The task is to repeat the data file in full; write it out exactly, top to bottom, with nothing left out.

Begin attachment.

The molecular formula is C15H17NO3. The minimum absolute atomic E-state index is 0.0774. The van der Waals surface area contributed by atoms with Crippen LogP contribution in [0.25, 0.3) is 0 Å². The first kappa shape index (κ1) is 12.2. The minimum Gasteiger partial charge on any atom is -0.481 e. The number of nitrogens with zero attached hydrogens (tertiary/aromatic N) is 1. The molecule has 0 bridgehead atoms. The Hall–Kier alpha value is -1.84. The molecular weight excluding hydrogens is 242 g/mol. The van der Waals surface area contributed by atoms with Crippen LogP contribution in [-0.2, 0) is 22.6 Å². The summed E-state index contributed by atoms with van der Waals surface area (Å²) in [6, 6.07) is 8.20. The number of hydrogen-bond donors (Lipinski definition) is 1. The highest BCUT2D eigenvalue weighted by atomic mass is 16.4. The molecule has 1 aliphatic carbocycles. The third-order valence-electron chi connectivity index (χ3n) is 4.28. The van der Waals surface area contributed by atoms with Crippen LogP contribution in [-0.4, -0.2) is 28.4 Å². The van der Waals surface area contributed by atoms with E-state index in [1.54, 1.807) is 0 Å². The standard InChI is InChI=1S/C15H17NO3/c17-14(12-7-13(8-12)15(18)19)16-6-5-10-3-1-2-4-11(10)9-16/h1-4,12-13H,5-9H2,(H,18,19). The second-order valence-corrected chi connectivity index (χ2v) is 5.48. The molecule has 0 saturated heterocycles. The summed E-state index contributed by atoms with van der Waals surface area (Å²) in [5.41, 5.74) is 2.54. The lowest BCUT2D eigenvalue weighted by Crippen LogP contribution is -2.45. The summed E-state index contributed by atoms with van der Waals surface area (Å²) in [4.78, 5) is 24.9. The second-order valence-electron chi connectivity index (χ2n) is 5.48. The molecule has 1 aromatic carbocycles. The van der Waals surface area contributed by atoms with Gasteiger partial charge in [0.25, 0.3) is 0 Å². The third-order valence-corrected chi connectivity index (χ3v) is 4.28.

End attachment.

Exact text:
The molecular formula is C15H17NO3. The minimum absolute atomic E-state index is 0.0774. The van der Waals surface area contributed by atoms with Crippen LogP contribution in [0.25, 0.3) is 0 Å². The first kappa shape index (κ1) is 12.2. The minimum Gasteiger partial charge on any atom is -0.481 e. The number of nitrogens with zero attached hydrogens (tertiary/aromatic N) is 1. The molecule has 0 bridgehead atoms. The Hall–Kier alpha value is -1.84. The molecular weight excluding hydrogens is 242 g/mol. The van der Waals surface area contributed by atoms with Crippen LogP contribution in [-0.2, 0) is 22.6 Å². The summed E-state index contributed by atoms with van der Waals surface area (Å²) in [6, 6.07) is 8.20. The number of hydrogen-bond donors (Lipinski definition) is 1. The highest BCUT2D eigenvalue weighted by atomic mass is 16.4. The molecule has 1 aliphatic carbocycles. The third-order valence-electron chi connectivity index (χ3n) is 4.28. The van der Waals surface area contributed by atoms with Crippen LogP contribution in [-0.4, -0.2) is 28.4 Å². The van der Waals surface area contributed by atoms with E-state index in [1.54, 1.807) is 0 Å². The standard InChI is InChI=1S/C15H17NO3/c17-14(12-7-13(8-12)15(18)19)16-6-5-10-3-1-2-4-11(10)9-16/h1-4,12-13H,5-9H2,(H,18,19). The second-order valence-corrected chi connectivity index (χ2v) is 5.48. The molecule has 0 saturated heterocycles. The summed E-state index contributed by atoms with van der Waals surface area (Å²) in [5.41, 5.74) is 2.54. The lowest BCUT2D eigenvalue weighted by Crippen LogP contribution is -2.45. The summed E-state index contributed by atoms with van der Waals surface area (Å²) in [4.78, 5) is 24.9. The second-order valence-electron chi connectivity index (χ2n) is 5.48. The molecule has 1 aromatic carbocycles. The van der Waals surface area contributed by atoms with Gasteiger partial charge in [0.25, 0.3) is 0 Å². The third-order valence-corrected chi connectivity index (χ3v) is 4.28.